Monday, January 25, 2021

Adventures in Technology

It’s been an interesting week in technology here in Our Little Town, in the liberal arts sense of the term, the way three-headed frogs are … interesting.

Last week I was on the phone with our Internet Company trying to get a different question answered when, for some reason, the person on the other end of the line suggested I do a speed test on our service. “Huh,” he said. “You are paying for a lot more than that. We need to get a tech there to take a look at this.”

Say what you will about their billing department, but the tech support has always been top notch.

They also said they’d send a new modem, which never quite happened and eventually Kim had to go to the Internet Company’s office here in Our Little Town and pick one up directly. It turned out they had no record of this but cheerfully admitted that this did not mean that Kim was wrong and they gave her a new modem anyway, which it turned out did not actually solve the problem.

So last Friday an amiable tech fellow showed up at my door, took a thorough look at everything coming into the house and out of the splitters, replaced the modem again, and said that as far as the Internet Company was concerned everything was fine. He even had me download a speed test app for my phone which showed me getting exactly what I should be getting.

“The problem is somewhere between the router and your computers,” he said. “I think your router’s probably fine, but if you want to check without spending the money for a new one you can rent one from us for a month for $5, and if it solves things you can either keep it and keep paying rent or return it and buy your own. And if it doesn’t solve things you can return it and it’s probably the fact that your computers are So Old.”

Sometimes you can hear the capital letters.

Not that he was wrong, mind you.

So Kim took the old modem back to the Internet Company and the next day she went back and got a new router and we plugged that in and it solved things for Kim but not for me. So the problem was kind of both problems, and if we get a new router for ourselves we can return the Internet Company router and why does this begin to sound like an electronic version of three-card monte? Guess where the connection speed is! This machine? That one? Oooh, sorry, mate – maybe next time?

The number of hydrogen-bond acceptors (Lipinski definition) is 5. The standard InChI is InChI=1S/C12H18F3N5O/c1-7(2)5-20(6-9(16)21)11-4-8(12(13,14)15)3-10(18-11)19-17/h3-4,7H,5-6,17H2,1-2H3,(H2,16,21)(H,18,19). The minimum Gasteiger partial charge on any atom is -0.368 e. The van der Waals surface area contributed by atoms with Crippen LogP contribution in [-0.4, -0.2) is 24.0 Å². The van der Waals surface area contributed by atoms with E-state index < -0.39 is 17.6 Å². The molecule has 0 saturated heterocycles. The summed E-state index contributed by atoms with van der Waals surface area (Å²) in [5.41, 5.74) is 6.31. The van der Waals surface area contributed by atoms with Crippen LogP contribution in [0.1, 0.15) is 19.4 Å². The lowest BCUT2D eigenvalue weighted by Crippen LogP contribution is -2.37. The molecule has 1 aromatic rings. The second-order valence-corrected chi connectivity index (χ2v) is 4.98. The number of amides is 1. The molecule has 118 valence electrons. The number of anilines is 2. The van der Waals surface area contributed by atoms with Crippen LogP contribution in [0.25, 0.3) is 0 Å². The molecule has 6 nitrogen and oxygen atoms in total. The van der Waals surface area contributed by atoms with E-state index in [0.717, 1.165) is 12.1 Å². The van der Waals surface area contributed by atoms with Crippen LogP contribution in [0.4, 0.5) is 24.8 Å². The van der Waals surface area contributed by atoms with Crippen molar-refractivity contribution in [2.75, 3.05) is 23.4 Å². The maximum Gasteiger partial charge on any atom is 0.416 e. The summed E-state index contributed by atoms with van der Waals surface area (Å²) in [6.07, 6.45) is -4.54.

I do get enough speed to do what I need to do, though, so that’s good, even if my computer is objectively old. So am I, after all.

Which brings us to our second tech crisis, which is that for some time now I have been unable to update my Office software. Microsoft forces you to do that periodically, because if you don’t then you can’t actually use the programs to do anything. I can’t tell you how much I enjoy getting messages saying that I don’t have permission to access files I actually created. But for the last month or so I’ve been getting other messages saying that I can’t update these programs because my OS is too old.

It was, admittedly, three generations back from the current Mac iteration.

I did a little research on macOS11, which is the one that Apple is flogging now. It’s new! It’s wow! It’s shiny! It has no back compatibility with things that are 32-bit! Your bits must be 64 in number! 64 is the number of the bits, and the number of the bits shall be 64! 65 is right out!

I have a lot of older programs, much to nobody’s surprise. I’ve known for years that I need to upgrade my email program, for example, because it hasn’t been supported since 2013 or so, but it took until last week for me to figure out how to transfer all of the thousands of messages over to a different program that would be updated from time to time now. Format changes and all that. But I got it done! It works!

Kind of.

I can read my old emails and receive emails in one program, but I can’t figure out how to send them from there. So I have a different, also updating program, that sends them.

With this I have kicked the can of this problem down the road and can worry about it some other time, probably in 2026.